So… Here is the deal… I met this amazing woman about a year ago who loves to hunt!! This year, we put in for an elk tag together and to our surprise… We got a BULL ELK tag in a very desirable unit!! We found a weekend to go scouting, so off we went. We found a pretty decent spot to start glassing. An hour later, we didn’t see anything, so I figured it was a good time to find another spot. But my woman was still sitting there glassing behind her spotting scope. Out of respect, I sat there some more, ate a sandwich, and waited for her to call it and move somewhere else. Another hour gone by, she was still sitting there… I tried to suggest that we should find another spot, but she didn’t budge. She kept glassing and I was getting antsy. It was obvious that there’s nothing around here and there was a couple more spots I wanted to check out before dark. But she said she’s not done looking at the place yet. At the end of the day, we only scouted one other spot. I felt the day was completely wasted!!
We are going again this weekend, what do I do to convince her to maximize our time without ending up as a mount myself?
Dear Frustrated Hunter,
I think we have all been in a situation like you are describing while out hunting with a new person. Sometimes hunting styles just don't mesh like you thought they would, and the old mantra of "I have always done it this way." takes hold and people are unwilling to change. Whether either style is correct will always be up for debate, but I take a lot of cues from predators in the wild when I hunt, I mean I have never seen a lion sit on top of a hill for days if there is no prey in the area. As hunters we should never stop learning, nature is ever changing and we should be as well.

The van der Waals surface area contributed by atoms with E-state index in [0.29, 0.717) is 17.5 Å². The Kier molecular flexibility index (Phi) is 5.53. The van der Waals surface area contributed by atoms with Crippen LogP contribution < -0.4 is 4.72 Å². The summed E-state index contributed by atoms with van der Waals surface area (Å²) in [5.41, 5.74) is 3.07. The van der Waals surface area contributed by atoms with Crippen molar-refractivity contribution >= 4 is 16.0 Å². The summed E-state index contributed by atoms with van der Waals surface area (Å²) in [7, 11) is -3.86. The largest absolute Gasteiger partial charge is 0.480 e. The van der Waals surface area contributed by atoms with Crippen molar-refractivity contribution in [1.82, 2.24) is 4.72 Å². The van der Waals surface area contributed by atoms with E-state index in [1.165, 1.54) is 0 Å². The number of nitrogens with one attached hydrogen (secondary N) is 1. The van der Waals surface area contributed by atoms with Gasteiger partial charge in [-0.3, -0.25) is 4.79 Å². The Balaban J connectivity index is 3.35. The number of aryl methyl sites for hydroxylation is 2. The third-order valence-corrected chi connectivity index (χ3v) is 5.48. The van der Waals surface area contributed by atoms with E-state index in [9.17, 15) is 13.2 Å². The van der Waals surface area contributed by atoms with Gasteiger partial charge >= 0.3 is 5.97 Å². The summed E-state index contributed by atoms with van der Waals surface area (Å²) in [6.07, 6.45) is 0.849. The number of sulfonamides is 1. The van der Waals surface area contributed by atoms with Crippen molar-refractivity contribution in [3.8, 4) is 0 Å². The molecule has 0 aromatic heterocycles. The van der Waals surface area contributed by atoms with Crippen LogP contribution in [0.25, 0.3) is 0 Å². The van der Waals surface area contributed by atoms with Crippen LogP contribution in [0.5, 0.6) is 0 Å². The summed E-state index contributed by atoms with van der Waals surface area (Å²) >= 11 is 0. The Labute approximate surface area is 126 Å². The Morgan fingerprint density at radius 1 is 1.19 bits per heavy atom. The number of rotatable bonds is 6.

The biggest tip I can give you for the situation you are describing is to divide and conquer. If you know your hunting partner likes to sit and glass all day drop them off at a good vantage point and go explore. Cover ground and maybe find a better vantage point for them to sit on the next day. Neither hunting style is wrong in certain situations, but being able to do both at the same time can double your chances of finding what you are looking for!
Good hunting partners don't grow on every tree and once you find someone you get along with even if your hunting styles, may be a little different, doesn't mean you can't adapt and overcome. Adaption will, in the long run, make you a better hunter!
I hope this helps!
Jake’s Gear Choices for run and gun glassing:
On days that I want to cover ground and see a lot of country quickly, I carry our Tall Tripod with the Center Post Extension. On top of that I run a Pistol Grip head with our Panner and a pair of 12x50 binoculars. This set-up allows me to search country quickly but effectively.